Partner Experiments and Collaborations
The GEO600 Experiment / Collaboration
The GEO collaboration includes Max Planck and Leibniz Universität researchers together with UK colleagues. They designed and operate the GEO600 gravitational-wave detector near Hannover, Germany. It is used as a think tank and testbed for advanced detector techniques. Many key technologies that contributed to the unprecedented sensitivity of Advanced LIGO (aLIGO) and enabled the discovery have been developed and tested within the GEO collaboration. Examples of these are signal recycling, resonant sideband extraction, and monolithic mirror suspensions. AEI researchers together with the Laser Zentrum Hannover also developed and installed the aLIGO high-power laser systems, which are crucial for the high-precision measurements.
The Virgo Collaboration / European Gravitational Observatory (EGO) consortium
The VIRGO collaboration is composed of approximately 280 scientists, engineers and technicians coming from the CNRS (France) and INFN (Italy) laboratories, Nikhef (Netherlands), plus Polish, Hungarian and Spanish contributions and from EGO. The VIRGO collaboration is involved in the design, the construction and running of the VIRGO gravitational wave antenna as well as the scientific exploitation of the data taken by the global network of GW detectors. The European Gravitational Observatory (EGO) consortium, created by CNRS and INFN, has responsibility to manage the VIRGO detector and coordinate future upgrades of the VIRGO antenna.
KAGRA - The Kamioka Gravitational Wave Telescope
The KAGRA project aims to construct and operate a single 3-km-baseline cryogenic interferometer underground in Japan at the Kamioka mine. The aim is to minimize gravitational gradient and thermal noise through an underground location combined with cryogenic suspended optics in a kilometer baseline instrument, for the first time. The project is a development of the TAMA300 experiment.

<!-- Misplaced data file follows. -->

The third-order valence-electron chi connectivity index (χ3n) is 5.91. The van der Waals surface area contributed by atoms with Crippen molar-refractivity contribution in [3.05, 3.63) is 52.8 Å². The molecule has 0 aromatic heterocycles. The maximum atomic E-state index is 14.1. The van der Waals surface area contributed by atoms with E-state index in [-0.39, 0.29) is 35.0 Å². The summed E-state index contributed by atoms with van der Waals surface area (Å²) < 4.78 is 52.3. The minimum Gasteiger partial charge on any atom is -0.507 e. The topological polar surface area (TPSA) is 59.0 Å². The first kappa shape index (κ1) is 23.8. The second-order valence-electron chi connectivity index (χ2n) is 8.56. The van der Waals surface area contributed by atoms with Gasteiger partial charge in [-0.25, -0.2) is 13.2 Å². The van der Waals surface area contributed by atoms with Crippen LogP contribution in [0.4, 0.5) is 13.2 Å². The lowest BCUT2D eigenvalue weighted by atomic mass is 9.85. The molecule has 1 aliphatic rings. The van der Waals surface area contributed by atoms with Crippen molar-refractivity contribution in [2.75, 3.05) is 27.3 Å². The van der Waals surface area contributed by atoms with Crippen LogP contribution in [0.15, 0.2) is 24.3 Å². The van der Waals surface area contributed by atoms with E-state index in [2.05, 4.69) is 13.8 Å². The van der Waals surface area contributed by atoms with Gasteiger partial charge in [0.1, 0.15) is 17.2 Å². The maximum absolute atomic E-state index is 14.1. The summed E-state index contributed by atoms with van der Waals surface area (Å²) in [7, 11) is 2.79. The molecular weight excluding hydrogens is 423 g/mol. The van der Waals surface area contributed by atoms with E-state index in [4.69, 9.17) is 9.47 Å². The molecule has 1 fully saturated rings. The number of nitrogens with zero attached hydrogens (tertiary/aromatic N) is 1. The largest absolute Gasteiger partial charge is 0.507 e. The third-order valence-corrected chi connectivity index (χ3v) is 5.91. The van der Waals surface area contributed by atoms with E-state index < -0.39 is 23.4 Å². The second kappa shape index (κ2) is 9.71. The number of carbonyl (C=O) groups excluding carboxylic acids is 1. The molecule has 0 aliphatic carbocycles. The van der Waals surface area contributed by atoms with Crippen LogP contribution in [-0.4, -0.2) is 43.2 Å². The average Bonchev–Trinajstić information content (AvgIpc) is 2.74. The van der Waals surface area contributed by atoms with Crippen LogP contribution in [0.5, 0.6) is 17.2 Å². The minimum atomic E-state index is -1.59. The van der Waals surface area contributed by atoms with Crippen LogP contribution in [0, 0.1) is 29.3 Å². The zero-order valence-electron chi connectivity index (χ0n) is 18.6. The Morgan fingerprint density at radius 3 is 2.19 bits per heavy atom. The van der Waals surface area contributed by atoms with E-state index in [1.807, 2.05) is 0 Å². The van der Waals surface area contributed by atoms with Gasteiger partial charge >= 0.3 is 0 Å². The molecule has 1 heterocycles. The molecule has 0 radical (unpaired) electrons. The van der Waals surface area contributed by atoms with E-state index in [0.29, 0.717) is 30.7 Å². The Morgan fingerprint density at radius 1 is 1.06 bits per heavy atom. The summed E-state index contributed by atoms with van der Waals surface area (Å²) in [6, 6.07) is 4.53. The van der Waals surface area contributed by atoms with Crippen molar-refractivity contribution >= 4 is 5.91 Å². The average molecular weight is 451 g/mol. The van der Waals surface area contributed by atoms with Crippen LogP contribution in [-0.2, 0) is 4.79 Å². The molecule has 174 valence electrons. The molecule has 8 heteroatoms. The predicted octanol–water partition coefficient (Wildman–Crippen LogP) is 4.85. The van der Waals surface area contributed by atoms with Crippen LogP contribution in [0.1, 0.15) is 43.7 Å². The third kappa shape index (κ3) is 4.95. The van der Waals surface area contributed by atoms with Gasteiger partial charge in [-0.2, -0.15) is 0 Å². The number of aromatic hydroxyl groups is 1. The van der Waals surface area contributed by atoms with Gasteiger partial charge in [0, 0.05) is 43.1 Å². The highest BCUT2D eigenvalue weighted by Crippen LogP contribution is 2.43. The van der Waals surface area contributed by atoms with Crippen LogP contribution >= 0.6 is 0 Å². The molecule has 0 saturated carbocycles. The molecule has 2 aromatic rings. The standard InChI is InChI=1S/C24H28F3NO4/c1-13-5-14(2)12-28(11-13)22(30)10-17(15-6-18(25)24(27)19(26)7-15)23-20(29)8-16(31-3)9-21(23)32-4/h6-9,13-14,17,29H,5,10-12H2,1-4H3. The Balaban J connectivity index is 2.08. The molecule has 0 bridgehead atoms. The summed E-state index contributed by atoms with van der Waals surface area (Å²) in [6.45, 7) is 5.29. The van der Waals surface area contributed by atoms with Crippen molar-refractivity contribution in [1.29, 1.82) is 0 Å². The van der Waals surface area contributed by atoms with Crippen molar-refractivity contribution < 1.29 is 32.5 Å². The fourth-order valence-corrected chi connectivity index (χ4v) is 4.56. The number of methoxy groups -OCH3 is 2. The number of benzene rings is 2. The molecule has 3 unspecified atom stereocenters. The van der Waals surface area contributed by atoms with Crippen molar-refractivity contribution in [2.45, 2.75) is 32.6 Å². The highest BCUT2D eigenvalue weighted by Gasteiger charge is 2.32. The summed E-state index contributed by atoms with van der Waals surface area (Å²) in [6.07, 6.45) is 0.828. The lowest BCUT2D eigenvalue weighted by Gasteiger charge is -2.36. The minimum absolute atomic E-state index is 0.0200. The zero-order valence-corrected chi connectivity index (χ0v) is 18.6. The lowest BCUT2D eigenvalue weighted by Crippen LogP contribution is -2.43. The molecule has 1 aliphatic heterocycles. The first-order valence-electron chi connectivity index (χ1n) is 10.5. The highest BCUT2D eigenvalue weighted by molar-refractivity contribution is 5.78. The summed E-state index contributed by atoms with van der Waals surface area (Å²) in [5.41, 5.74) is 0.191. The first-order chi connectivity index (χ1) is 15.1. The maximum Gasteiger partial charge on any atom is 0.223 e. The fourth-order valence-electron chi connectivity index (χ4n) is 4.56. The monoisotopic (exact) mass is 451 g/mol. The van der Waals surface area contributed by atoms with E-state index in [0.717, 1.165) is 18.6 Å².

LISA - The Laser Interferometer Space Antenna
LISA is an ESA mission with NASA participation to deploy a constellation of three satellites at the vertices of an equilateral triangle several million kilometers on a side in heliocentric orbits twenty degrees behind that of the Earth. The long baseline allows detection of gravitational waves in the frequency band of approximately 20 microhertz to 1 hertz. Location in space has the twin advantages of allowing longer baselines and avoiding seismic noise that on Earth's surface precludes sensitive detection below approximately 1Hz. A very successful technology mission, LISA pathfinder, was launched in December 2015 and demonstrated flight-readiness of most LISA Technologies. Mission planning is now underway at ESA and NASA, and in Europe and the US.
The Australian Research Council Centre of Excellence for Gravitational Wave Discovery (OzGrav)
The ARC Centre of Excellence for Gravitational Wave Discovery (formerly ACIGA) brings together Australian researchers working on the detection of gravitational waves and the development of gravitational wave and multi-messenger astronomy. Research by OzGrav members includes the development and installation of advanced optical instrumentation and stabilisation techniques for the LIGO detectors, the development of data analysis techniques, and research into astrophysical sources of gravitational waves.
IPTA - The International Pulsar Timing Array collaboration
The International Pulsar Timing Array collaboration (IPTA) is a consortium of consortia comprising the European Pulsar Timing Array (EPTA), the North American NanoHertz Observatory for Gravitational Waves Physics Frontiers Center (NANOGrav PFC), and the Parkes Pulsar Timing Array (PPTA). The consortium currently includes 200 researchers from more than 60 institutions, and it is expanding to collaborations in China, South Africa and India. By timing an ensemble of ultra stable millisecond pulsars, the IPTA is the only experiment that is sensitive to gravitational waves in the nanohertz to microhertz frequency range, targeting supermassive black hole binaries and cosmological backgrounds. It is therefore complementary to ground- and space-based detectors and will result in unique insights into galaxy formation, evolution, and cosmology.
The Gravitational Wave International Committee
GWIC, the Gravitational Wave International Committee, was formed in 1997 to facilitate international collaboration and cooperation in the construction, operation and use of the major gravitational wave detection facilities world-wide. It is affiliated with the International Union of Pure and Applied Physics as a sub-committee of IUPAP's Particle and Nuclear Astrophysics and Gravitation International Committee. GWIC is also affiliated with the International Society on General Relativity and Gravitation.